In addition, make sure your English is up to par. Dutch people, even outside the workforce, are quite sufficient in English so there is no urgent need to learn Dutch before your arrival, but decent English is an absolute requirement in most cases.
The Netherlands is a small country, but there are some geographic differences that are good to know. Most tech jobs are located in the Western part of the country, in the area roughly between Amsterdam, Utrecht and Rotterdam, also know as 'The Randstad'. Housing prices are higher in these densely populated, and coveted areas, but due to a great road/rail network commuting is no big deal. Cities like Alkmaar, Amersfoort or Den Bosch are all within commuting distance of The Randstad.
3. Figure out your housing situation
A big part of moving to a different country is housing. It can be quite daunting. The housing marketin in The Netherlands is quite tight. This means that in general, the housing prices are quite high and that there are big differences between cities (with Utrecht and Amsterdam being among the most expensive cities to live in based on prices per square meter). It must be noted however, that because opf the Covid-19 crisis prices in the rental sector have decreased slightly due to less expats coming to The Netherlands. It would be our suggestion to check if your future employer might be able to help with finding a suitable place to live. If you prefer to search for a place by yourself, this blog from iamexpat is a great place to start. It has some great advise on what to look out for when dealing with landlords and much more.
4. Dutch salaries
It is very hard to get a feel for what a salary offer is actually worth when you don't know the cost of living in The Netherlands. Is it good, not so good, or just downright disappointing? And will it cover my costs, is it worth moving to another country for? Whilst we understand that there are many different factors to account for, let's take a look at some facts, numbers and the like to put together a frame of reference.
Dutch median gross income per age group
This gives you an idea of the median income of Dutch people, based on age (source: CBS, 2019), of course there are great differences between groups based on experience, hours worked and sector. The amounts below are yearly amounts, gross.
- 15 - 25 years: €10.600
- 25 - 45 years: €36.400
- 45 - 65 years: €42.400
- 65 years* : €24.900
In general, Dutch app-agencies and software companies overall pay quite well, even compared to the higher standard of living. In broad strokes, you can expect (based on experience, background and company size) a salary between €50.000 gross p/y and €90.000 gross p/y. Not sure how to handle salary-negotiations in The Netherlands? Read our blog on it for some handy tips and tricks.
Dutch minimum wage (based on 36 hours p/w)
This is the minimum, monthly, salary (gross) you should earn. This is a standard set by the Dutch government that all employers are obliged to follow. There is a distinction made between people under and over the age of 21, hence the different numbers.
- 20 years €1347,85
- 21 years and older €1684,80
Dutch wage tax and social premiums
The Netherlands has an elaborate social welfare system, with many different subsidies and benefits based on your income and personal situation (healthcare allowance, rent allowance, child benefits, unemployment benefits and more). In order to finance this system and protect a form of after-tax income equality, you pay wage tax and social premiums. Below are the percentages you pay over each income bracket. This system has seen an overhaul recently to simplify the system and to lower the taxes levied over income from labour:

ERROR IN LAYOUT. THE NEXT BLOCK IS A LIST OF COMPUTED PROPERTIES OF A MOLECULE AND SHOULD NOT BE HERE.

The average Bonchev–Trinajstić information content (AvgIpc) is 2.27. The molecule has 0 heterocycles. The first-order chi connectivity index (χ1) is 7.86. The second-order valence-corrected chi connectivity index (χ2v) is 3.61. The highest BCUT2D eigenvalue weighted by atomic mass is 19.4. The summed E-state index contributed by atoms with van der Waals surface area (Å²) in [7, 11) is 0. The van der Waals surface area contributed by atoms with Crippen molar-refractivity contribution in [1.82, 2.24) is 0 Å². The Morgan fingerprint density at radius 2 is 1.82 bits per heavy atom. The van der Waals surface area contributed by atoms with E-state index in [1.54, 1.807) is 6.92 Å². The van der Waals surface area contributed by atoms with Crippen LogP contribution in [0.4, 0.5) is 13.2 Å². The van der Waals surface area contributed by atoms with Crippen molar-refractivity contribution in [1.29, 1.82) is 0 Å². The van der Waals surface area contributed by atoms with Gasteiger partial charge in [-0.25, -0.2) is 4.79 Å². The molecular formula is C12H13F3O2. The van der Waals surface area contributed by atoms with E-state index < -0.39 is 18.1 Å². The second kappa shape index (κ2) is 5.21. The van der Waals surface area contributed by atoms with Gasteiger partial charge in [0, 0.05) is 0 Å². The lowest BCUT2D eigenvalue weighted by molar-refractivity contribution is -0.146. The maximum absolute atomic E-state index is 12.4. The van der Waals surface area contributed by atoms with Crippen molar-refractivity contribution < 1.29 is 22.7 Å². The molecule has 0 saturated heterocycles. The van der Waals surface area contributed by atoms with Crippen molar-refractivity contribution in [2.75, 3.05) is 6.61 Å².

- € 0 - 68.507: 37,10%
- € 68.508+: 49,50%
In The Netherlands, you usually negotiate your gross salary with your employer. So it is worth taking a look at your net income (use this handy calculator )to see what you pay in taxes and to check wether the net. amount you will earn is up to your expectations.
We'd also highly recommend this awesome (!) blog by expatrepublic to get an idea of the total cost of living in The Netherlands (including healthcare, housing, utilities, groceries and transportation).
5. Create a network
A big part of finding interesting jobs, getting help with housing and general professional knowledge sharing is having a good, professional network here in The Netherlands. Luck has it, that we have a thriving app-community right here under our noses. Consisting of many different user groups, meetups, events and much more. The key is helping each-other out, so don't be afraid to reach out and ask for some help or advise. It might also be a great way in if you find it difficult to get the jobs that you'd like. A recommendation from the community is worth a lot in such cases!
The community is a mix of Dutch and expats, in most cases grouped around a single theme like a coding language or platform. Ideal to get a headstart to your stay here in The Netherlands. Read our blog about the Dutch app-community for a nice overview of events, meetups and Persons of Interest.
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We hope the information gathered here helps you wrap your head around the many aspects of finding a job, working and living here in The Netherlands. Got inspired? Take a look at our vacancies and apply for one of our current, interesting jobs. Or send an open application to firstname.lastname@example.org, in that case we will contact you so we can figure out together with you which jobs might suit you. Want to stay up-to-date with the latest jobs The House of Appril has to offer? Subscribe to a jobalert through our website and get your preferred vacancies sent right in to your inbox on a regular basis (daily, weekly, monthly: you decide!)